I can eat anything and not suffer “the ring of fire” (such a gross but fitting euphemism for what spicy food does to some people’s butts.) I adore stuffed jalapenos. I pickle peppers each summer. I cook with scotch bonnets. If I turn down a fiery meal, it is only because the flavor has been lost behind the heat, not because I have whimped out.
See? We link our personalities to pepperdom. In the same way kids challenge each other on how high they can jump their bikes or skateboards before either dying or giving into fear, diners define strength by the depth of heat we can stand. Think of the contests held for pepper sauce, hottest chilis, or even the number of peppers one can consume in one sitting. I recall a story of a man who killed himself in a pepper-eating contest in Texas, where a hole literally burned open his stomach. I keep hoping this is an Urban Myth. (Or in Texas’s case would that be called a Country Yarn?)
Either way, we Americans beat our proverbial hairy chests with the pepper.
My husband’s stomach is actually much more tender than mine. I know this only by observation. He will still eat anything and everything spicy or otherwise without complaint, never acknowledging defeat verbally. We both love a great plate of Pad Kee Mao, (Do not hold the spice) at Atlanta’s Little Bangkok. My hubby proudly out-spices his wife, as he should, being the more powerful male diner of the species.
My tough little Irish Grampa adored spicy food, introduced to it long after he lost his hair. Didn’t matter how much sweat he mopped off his bald head, he was not going to knuckle under to a mere bowl of chili.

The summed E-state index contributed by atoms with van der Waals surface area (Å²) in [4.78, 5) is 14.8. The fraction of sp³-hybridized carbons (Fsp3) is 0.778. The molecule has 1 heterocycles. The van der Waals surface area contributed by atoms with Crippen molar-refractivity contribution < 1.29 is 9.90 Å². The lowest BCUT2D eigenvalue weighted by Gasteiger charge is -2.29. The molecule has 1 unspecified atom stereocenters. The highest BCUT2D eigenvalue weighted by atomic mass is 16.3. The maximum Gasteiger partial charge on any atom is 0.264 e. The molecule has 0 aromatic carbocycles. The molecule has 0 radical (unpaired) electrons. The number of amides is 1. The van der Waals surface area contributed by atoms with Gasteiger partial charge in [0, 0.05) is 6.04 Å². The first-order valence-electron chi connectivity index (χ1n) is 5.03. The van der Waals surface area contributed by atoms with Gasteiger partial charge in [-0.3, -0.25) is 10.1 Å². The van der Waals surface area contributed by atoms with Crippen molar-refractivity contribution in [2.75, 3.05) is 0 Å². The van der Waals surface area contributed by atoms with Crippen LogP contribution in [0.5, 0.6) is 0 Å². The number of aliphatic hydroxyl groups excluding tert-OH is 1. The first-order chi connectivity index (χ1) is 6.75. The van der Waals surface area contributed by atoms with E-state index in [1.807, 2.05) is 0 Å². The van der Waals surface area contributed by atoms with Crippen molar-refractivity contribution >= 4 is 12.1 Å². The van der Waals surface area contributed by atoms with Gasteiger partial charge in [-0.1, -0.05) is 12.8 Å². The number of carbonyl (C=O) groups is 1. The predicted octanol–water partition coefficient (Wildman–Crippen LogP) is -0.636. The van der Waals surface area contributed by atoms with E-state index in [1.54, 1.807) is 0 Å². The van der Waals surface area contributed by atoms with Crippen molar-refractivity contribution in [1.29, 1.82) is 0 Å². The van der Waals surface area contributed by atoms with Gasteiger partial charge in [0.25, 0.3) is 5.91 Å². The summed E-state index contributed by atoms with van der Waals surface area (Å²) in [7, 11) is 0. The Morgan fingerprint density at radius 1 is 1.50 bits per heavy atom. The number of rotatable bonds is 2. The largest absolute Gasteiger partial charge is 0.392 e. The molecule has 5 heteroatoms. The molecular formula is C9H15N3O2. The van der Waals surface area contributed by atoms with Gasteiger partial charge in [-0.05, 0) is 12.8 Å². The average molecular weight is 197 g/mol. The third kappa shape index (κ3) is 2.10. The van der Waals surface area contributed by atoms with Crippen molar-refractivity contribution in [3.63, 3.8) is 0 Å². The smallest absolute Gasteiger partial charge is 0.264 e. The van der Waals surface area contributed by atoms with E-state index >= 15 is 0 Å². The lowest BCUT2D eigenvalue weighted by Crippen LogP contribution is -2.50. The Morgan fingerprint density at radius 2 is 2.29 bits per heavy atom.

My mother-in-law daintily admits that she simply can’t stomach even a little spice. She always gives a feminine flutter of her hand as if she is swishing away a distasteful image in front of us, when she turns down the grilled peppers in fajitas. A dear friend of mine, a southern gentleman so Anglophile, so Shakespearean expert that he almost has an English accent, proudly brags that if even a trace of black pepper, the mildest of our seasonings, touches his lips, he bursts into flames of pain. Raw cinnamon has also been a nasty culprit.
Like some sort of ring-of-fire rite of passage, my sons and father bond over finding the best, tongue-destroying spicy pepper sauce: “Oh, Maaaaaan, You think THAT’s hot. . .waitayoutry THIS one!”
Doesn’t matter that my Dad suffers not the ring of fire, but the ring of Pompeii when he eats certain foods, not just peppers, but onions, potatoes, even apples. But, hey, what sort of man would he be if he feared an apple, let alone a pepper?
So he willingly gobbles up the spiciest food. That would even be anything with the Wai-Wai pepper, a plant cultivated by the indigenous people of Guyana, The Wai-Wai (and also by a botanist friend of mine in North Carolina with the license to grow a few pots of the pepper each year.). The fruit of the Wai-Wai has a heat index far higher than any pepper you can find in any market in America. Just touching the flesh of a freshly cut pepper and then your tongue is unbearable. Even unbearable for me, for my husband, and if my sons and Dad would just be honest, for them. The botanist, however, is a real man; You can use a half teaspoon of the fresh pepper to season super spicy chili, but he can eat it straight without too many tears.
I am sure, given the proper Licensure, the Wai-Wai tribe could become billionaires of this export as people world wide prove their superiority through their Wai-Wai consumption. Restaurants would prosper. So would all the tall tales.
(By the way, I lied. I do suffer when I eat cayenne. My bladder for some reason gets mildly enflamed. But that’s just between us. Don’t tell anyone. I have a powerful reputation to protect, you know.)